PERFORMANCE QUALITIESEVOLUTIONARY QUALITIESReliabilityTestabilitySurvivabilityMaintainabilityEfficiencyExtensibilityIntegrityScalability

Performance qualities are observed at runtime, whereas evolutionary qualities are embodied in the system’s static structure. Let’s take a closer look at some non-functional requirements examples presented in a paper published by the IEEE.

Performance

Efficiency: How well does it utilize resources?

Integrity/Security: How vulnerable is it to cyberattacks?

Reliability: What level of confidence can be placed in its functions?

Survivability: How well does the system perform under poor conditions?

Design

Correctness: How well does the system conform to requirements?

Verifiability: How easy is it to verify the system’s performance?

Maintainability: How easy is it to repair the software?

Adaptation

Expandability: How easy is it to upgrade or expand its capability/performance?

Interoperability: How easily does it interact with other systems?

Flexibility: How easy is it to change?

Portability: How easily transportable is the system?

Reusability: How easily can it be converted for use with another system?

Who Is Responsible for Preparing Non-Functional Requirements?

While functional requirements can be presented in a Functional Requirements Document (FRD), a Product Requirements Document (PRD) combines functional and non-functional ones. Non-functional requirements are usually defined by developers, software architects, and other technical experts, and the PRD is typically prepared by the product manager.

Comparison Table

To see the differences between functional and non-requirement functions at a glance, just check out the table below:

FUNCTIONAL REQUIREMENTSNON-FUNCTIONAL REQUIREMENTSHelps the reader understand what functions the system will haveHelps the reader understand how the system will performExplains the system’s necessary featuresExplains the way the system should behaveIdentifies what the system must (and mustn’t) doIdentifies how the software should do itThe system won’t work if these requirements aren’t fulfilledThe system will still work if these requirements aren’t fulfilledEnsures the software meets user requirementsEnsures the software will meet user expectationsStraightforward to defineHarder to defineCan be documented through a use caseCan be documented as a quality attribute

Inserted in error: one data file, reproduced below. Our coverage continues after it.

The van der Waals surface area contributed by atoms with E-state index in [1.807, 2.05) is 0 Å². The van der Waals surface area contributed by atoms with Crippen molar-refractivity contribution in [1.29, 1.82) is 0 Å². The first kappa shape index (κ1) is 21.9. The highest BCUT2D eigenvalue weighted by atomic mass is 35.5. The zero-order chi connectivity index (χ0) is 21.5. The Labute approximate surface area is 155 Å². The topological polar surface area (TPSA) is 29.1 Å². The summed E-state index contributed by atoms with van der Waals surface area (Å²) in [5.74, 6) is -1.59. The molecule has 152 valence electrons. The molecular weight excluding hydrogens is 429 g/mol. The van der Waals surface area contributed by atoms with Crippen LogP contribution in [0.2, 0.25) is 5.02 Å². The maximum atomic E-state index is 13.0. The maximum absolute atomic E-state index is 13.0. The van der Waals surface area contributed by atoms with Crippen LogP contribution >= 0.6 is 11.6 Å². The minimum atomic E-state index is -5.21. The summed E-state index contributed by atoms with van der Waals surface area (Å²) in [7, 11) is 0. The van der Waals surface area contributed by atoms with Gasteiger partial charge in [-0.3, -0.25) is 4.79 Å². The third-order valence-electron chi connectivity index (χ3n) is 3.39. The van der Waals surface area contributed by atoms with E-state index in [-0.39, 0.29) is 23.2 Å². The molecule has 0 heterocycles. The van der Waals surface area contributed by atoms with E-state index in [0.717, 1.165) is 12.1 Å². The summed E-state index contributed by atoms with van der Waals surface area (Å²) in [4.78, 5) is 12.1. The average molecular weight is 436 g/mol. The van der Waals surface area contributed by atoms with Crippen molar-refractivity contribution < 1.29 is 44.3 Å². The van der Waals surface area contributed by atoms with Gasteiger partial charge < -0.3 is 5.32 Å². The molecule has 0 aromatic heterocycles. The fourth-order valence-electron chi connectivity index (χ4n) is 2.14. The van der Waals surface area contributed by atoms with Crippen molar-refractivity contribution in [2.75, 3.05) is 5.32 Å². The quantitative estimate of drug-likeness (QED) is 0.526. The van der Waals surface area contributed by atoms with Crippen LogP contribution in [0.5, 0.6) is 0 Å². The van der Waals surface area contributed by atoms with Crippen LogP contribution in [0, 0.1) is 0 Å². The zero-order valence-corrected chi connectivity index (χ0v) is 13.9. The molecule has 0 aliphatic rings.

Conclusion

Your software needs to fulfill both functional and non-functional requirements for optimal performance. The former enables it to run, while the latter enhances the user experience. It’s important to work with a custom software development team that meticulously documents both kinds of requirements. Otherwise, you could end up with a disappointing product or a decent one that exceeds budget and time constraints. At Brocoders, we strive to create successful software that streamlines workflows and an enhanced customer experience — and our deep requirements-gathering process makes this possible. Want to know how Brocoders can develop an outstanding product for your business? Get in touch, and we’d be happy to give you more info!